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Schedule and Count

When should short duration counts be conducted?  Research suggests that the best time to count is when bicycle and pedestrian traffic volumes are highest.1  This should reduce error in estimating Annual Average Daily Bicyclists/Pedestrians (AADBP).  For North American climates with severe to moderate winters, this time period is usually May through October as illustrated in the graph of annual average daily bicyclist (AADB) estimation error in Colorado below.  This is likely to apply to typical Midwestern North American climates.



Because many programs have not included permanent bicycle and pedestrian counts, short count programs often choose to count on the same day of the year every year. For example, the National Bicycle and Pedestrian Documentation Project recommends counting in mid-September every year.  However, if a robust set of permanent counters are in place with which to compute factors, it may not be necessary to count the same location every year. For example, a given site might only be counted once every three years, as is common in motor vehicle short duration count programs.  This can greatly increase the number of sites that can be measured.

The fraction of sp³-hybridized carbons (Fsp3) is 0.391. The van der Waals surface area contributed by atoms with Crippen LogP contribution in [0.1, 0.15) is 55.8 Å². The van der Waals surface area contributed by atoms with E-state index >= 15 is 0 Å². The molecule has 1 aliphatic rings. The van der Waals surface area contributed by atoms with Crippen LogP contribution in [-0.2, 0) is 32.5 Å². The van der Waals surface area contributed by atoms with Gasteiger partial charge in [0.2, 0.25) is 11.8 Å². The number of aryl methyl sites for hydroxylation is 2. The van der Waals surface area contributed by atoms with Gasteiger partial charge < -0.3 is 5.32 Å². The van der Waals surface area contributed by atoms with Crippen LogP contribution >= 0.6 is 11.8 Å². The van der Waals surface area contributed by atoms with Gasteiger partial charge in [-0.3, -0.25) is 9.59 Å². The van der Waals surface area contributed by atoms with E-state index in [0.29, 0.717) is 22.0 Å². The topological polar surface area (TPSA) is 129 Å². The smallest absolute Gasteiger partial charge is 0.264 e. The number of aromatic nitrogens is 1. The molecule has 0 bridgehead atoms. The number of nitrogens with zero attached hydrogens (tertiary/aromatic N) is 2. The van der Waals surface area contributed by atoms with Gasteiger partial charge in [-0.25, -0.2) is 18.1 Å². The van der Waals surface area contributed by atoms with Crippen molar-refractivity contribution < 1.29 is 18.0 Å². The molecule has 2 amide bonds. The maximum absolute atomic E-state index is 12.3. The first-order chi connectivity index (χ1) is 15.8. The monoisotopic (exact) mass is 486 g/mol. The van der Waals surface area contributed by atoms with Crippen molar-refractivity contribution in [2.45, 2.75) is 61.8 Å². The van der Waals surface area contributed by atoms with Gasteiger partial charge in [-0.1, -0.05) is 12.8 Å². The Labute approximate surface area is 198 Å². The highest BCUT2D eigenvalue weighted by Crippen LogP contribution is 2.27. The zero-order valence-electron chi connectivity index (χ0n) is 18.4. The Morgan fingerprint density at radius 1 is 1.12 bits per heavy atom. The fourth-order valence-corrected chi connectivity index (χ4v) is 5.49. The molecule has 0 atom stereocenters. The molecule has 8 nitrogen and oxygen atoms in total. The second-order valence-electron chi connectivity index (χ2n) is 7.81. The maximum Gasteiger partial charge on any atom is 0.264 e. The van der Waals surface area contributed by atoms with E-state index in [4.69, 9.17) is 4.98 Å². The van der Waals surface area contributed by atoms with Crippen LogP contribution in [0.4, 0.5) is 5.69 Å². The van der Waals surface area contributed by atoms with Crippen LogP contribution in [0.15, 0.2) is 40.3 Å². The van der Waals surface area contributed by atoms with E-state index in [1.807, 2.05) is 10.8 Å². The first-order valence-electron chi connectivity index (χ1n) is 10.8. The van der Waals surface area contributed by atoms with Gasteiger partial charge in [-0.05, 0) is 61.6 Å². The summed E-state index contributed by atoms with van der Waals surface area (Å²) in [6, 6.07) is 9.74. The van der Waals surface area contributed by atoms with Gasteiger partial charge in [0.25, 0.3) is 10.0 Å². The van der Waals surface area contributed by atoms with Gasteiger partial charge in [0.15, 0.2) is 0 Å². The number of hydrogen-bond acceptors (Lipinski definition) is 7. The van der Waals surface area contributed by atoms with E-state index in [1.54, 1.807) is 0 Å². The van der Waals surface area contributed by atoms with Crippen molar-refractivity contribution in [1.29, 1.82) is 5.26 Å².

GUIDANCE FROM THE TRAFFIC MONITORING GUIDE 2013, SECTION 4.5.4

4.5.4 MONTHS/SEASONS OF YEAR FOR DATA COLLECTION

The specific months/seasons of the year for short-duration counts should be chosen to represent average or typical use levels, which can be readily determined from permanent continuous counters (thereby underscoring the importance of these automatic continuous counters). In most climates in the U.S., the spring and fall months are considered the most representative of annual average non-motorized traffic levels (e.g., the NBPD projects recommends mid-May and mid-September).

Short-duration counts may be collected during other months/seasons of the year that are not considered average or typical; however, a factoring process will be necessary to adjust these counts to best represent an annualized estimate of non-motorized traffic.
 


1Nordback, K., W. Marshall, et al. (2013). Estimating Annual Average Daily Bicyclists: Error and Accuracy. 92nd Annual Meeting of the Transportation Research Board. Washington, D.C., National Academies.